On the impact of Mike Magee
 
“He’s got a lot of quality and he’s a smart player, but he does a lot of little things also besides scoring that help the team out. He’s been fantastic for us, so has [Bakary Soumaré]. I just think as a team we’re in a different place right now and we have a lot to play for. Both of those additions have been big, but I think everyone else has stepped up and I think we have everyone healthy right now and I think that is a positive thing for the team.”
 
Update on the injury to Alex
 
“He got a knock, it happened in the game on the ankle, he came out. He was having a good game in the middle, but listen it’s all about the team and things like that happen and guys have to be able to get in the game and help and that’s what a team is for. You have to rely on everyone and the guys that came in Danny [Paladini] and Logan [Pause] came in and I felt left it all on the field, and that’s what you want and ask for.”
 
Paolo Tornaghi, Chicago Fire Goalkeeper
 
Thoughts on the match
 
“It’s good for us coming here. I think the environment here is very difficult to play [in], so we are happy.  All the statistics say that [Houston] is tough and we did our best and we are going home with a point.”
 
Game plan coming into the match
 
“Well we knew that this team is very strong in statistics and putting [the ball in] the box and try to win the first, the second, the third ball. I think to challenge, to fight, and it’s what we tried to do and I think we did well, so that’s why we had the goal and a good game.”
 
Importance of this match in the standings
 
“It’s a crucial moment of the season. We have to come back from another positive position in the standings, so we have to keep going and maybe in one month, be in the right spot that we have to be in the playoffs.”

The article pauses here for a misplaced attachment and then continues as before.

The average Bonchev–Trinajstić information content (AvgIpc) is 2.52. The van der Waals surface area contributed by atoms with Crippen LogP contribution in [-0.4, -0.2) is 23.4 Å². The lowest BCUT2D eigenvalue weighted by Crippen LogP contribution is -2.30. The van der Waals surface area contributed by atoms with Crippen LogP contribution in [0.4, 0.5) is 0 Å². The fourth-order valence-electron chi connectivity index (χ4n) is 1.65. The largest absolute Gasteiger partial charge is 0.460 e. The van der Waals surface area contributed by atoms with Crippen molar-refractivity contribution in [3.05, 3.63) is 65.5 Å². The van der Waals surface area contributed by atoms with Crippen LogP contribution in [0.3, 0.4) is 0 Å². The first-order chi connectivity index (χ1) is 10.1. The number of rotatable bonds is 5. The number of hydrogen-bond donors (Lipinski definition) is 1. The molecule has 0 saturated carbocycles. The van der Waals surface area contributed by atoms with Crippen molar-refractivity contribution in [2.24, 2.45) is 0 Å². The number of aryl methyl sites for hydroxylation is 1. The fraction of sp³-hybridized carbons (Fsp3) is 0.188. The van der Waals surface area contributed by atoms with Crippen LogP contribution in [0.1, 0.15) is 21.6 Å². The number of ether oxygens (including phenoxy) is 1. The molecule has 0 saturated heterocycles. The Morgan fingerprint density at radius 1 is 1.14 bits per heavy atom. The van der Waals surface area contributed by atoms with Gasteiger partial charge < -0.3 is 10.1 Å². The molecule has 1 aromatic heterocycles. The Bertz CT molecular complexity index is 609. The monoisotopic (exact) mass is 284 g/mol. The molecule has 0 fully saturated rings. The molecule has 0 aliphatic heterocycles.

Mike Magee, Chicago Fire Forward
 
Thoughts on the match
 
“It’s huge, especially playing in Houston, which is close to impossible to get any points in and in the fashion that we did it, I thought was pretty good. We obviously give up a goal again, but to fight back and even get a chance or two to get the win, that is a great point.”
 
Getting the equalizer so quickly
 
“It is always important to get the equalizer. It is good to get it quick because they’re a team that tends to, you know, once they get one, they start pounding on you. They’re not a team that scores one and sits back, so it had the potential to be a very long end of the game, so to get the one back quick is massive.”
 
Importance of the result going forward
 
“It’s just we’re hard to beat. No matter what happens it’s a big step for us. We have been kind of looking for a result like this. We have beaten some teams that aren’t in the playoff hunt and we lost to Kansas City, we barely tie Portland, so to come into Houston and get a point like this is definitely a statement.”
 
Houston Dynamo head coach Dominic Kinnear
 
Thoughts on the match
 
“A little bit of a frustrating night. Scored a great goal then gave up a softie and then we had some chances to go back ahead and it didn’t happen. [We were] looking at three [points], we get one, but I can’t fault the guys’ effort.”